A comb. A book. A can of soda. These are simple products. What you pay for is what you get nothing more, nothing less.
But some products go a bit further, offering consumers choices about which set of options, if any, they want to include with the base product. Dell, for instance, offers bundled software, zip drives, game devices, and speakers with a basic computer; Palm Pilots can be bought alone or with accessories and additional software; even the simple bike comes with a lock, a water bottle and a headlight if you want them.
Some experts say that offering such options gives customers the chance to design a product around their personal preferences what marketers call "mass customization." Ideally, this marketing strategy increases customer satisfaction and loyalty to the brand.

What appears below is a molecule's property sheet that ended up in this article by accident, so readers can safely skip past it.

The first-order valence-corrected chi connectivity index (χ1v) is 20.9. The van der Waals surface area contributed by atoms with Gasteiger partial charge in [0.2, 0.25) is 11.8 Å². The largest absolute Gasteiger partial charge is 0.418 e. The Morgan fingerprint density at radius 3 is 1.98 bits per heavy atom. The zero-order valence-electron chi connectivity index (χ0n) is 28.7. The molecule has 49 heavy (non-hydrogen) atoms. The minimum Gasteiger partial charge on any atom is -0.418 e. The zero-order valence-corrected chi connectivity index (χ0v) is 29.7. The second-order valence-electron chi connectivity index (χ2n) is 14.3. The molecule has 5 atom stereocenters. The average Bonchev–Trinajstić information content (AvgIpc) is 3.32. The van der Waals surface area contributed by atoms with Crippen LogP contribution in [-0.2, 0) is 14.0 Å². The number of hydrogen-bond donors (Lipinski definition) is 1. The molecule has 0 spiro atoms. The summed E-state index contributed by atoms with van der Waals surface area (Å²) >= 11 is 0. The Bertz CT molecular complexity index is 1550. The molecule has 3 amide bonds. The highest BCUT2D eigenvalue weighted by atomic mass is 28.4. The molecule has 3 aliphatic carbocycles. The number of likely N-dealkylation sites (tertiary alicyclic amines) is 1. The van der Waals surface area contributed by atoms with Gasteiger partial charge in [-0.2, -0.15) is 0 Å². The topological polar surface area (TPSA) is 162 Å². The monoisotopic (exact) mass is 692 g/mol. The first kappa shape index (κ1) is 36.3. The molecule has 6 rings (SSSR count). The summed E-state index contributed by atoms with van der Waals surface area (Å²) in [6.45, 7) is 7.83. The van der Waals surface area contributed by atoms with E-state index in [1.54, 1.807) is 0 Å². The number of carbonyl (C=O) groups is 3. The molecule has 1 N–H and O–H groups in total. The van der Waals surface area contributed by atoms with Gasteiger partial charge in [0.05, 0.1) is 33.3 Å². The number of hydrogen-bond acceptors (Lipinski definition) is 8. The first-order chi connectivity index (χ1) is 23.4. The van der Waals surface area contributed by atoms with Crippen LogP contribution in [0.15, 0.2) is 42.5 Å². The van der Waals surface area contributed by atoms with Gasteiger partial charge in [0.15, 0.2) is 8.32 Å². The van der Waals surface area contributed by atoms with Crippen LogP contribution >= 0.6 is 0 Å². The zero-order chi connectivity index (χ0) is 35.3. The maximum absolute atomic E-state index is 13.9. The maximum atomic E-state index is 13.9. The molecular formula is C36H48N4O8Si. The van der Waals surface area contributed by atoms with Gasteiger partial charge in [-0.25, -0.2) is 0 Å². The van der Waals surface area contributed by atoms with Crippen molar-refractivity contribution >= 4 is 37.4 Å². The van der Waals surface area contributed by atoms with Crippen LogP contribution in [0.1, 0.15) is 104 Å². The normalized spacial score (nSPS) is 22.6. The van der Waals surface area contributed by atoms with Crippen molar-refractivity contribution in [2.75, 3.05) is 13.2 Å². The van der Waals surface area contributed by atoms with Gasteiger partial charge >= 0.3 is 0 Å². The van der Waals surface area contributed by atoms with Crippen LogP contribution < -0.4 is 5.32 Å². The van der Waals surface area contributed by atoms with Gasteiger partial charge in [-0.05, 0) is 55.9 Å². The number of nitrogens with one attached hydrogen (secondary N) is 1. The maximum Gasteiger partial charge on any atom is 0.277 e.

All well and good. But one question remains: How should these options be presented along with the base model?
ADDITIVE VS. SUBTRACTIVE OPTION STRATEGIES
You, the marketer of a product or service, have at least two ways of presenting options. On the one hand, you can tell consumers that the product or service has a base price, and that for an extra charge they can choose from a list of product enhancements. The marketing field calls this an additive option strategy because consumers can add whatever options they want from the base model.